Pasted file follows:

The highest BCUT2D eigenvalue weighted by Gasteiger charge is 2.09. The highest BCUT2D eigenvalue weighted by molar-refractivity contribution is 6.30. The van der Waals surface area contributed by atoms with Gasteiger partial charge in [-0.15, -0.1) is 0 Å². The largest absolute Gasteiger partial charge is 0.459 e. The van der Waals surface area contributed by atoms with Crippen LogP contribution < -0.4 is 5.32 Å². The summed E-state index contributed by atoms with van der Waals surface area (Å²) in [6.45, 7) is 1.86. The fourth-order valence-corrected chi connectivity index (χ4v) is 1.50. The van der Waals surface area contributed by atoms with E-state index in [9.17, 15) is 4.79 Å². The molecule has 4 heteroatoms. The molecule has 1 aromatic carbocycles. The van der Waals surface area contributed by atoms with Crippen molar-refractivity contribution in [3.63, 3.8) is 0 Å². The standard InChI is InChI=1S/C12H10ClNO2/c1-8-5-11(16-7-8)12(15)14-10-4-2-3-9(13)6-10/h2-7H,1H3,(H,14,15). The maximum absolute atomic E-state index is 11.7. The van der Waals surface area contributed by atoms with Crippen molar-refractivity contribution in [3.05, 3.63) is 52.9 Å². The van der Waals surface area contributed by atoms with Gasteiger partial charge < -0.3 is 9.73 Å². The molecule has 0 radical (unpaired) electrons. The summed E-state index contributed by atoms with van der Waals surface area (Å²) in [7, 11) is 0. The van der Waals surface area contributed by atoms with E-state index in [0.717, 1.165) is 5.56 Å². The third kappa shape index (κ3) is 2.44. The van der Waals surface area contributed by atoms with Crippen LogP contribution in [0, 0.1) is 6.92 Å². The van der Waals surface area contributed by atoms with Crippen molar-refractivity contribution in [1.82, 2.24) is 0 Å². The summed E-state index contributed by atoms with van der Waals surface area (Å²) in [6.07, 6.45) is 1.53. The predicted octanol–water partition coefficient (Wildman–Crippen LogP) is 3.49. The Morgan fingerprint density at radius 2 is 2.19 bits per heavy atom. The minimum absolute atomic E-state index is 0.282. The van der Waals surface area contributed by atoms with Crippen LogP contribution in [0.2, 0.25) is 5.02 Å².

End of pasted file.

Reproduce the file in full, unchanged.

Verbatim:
The highest BCUT2D eigenvalue weighted by Gasteiger charge is 2.09. The highest BCUT2D eigenvalue weighted by molar-refractivity contribution is 6.30. The van der Waals surface area contributed by atoms with Gasteiger partial charge in [-0.15, -0.1) is 0 Å². The largest absolute Gasteiger partial charge is 0.459 e. The van der Waals surface area contributed by atoms with Crippen LogP contribution < -0.4 is 5.32 Å². The summed E-state index contributed by atoms with van der Waals surface area (Å²) in [6.45, 7) is 1.86. The fourth-order valence-corrected chi connectivity index (χ4v) is 1.50. The van der Waals surface area contributed by atoms with E-state index in [9.17, 15) is 4.79 Å². The molecule has 4 heteroatoms. The molecule has 1 aromatic carbocycles. The van der Waals surface area contributed by atoms with Crippen molar-refractivity contribution in [3.63, 3.8) is 0 Å². The standard InChI is InChI=1S/C12H10ClNO2/c1-8-5-11(16-7-8)12(15)14-10-4-2-3-9(13)6-10/h2-7H,1H3,(H,14,15). The maximum absolute atomic E-state index is 11.7. The van der Waals surface area contributed by atoms with Crippen molar-refractivity contribution in [3.05, 3.63) is 52.9 Å². The van der Waals surface area contributed by atoms with Gasteiger partial charge < -0.3 is 9.73 Å². The molecule has 0 radical (unpaired) electrons. The summed E-state index contributed by atoms with van der Waals surface area (Å²) in [7, 11) is 0. The van der Waals surface area contributed by atoms with E-state index in [0.717, 1.165) is 5.56 Å². The third kappa shape index (κ3) is 2.44. The van der Waals surface area contributed by atoms with Crippen LogP contribution in [0, 0.1) is 6.92 Å². The van der Waals surface area contributed by atoms with Crippen molar-refractivity contribution in [1.82, 2.24) is 0 Å². The summed E-state index contributed by atoms with van der Waals surface area (Å²) in [6.07, 6.45) is 1.53. The predicted octanol–water partition coefficient (Wildman–Crippen LogP) is 3.49. The Morgan fingerprint density at radius 2 is 2.19 bits per heavy atom. The minimum absolute atomic E-state index is 0.282. The van der Waals surface area contributed by atoms with Crippen LogP contribution in [0.2, 0.25) is 5.02 Å².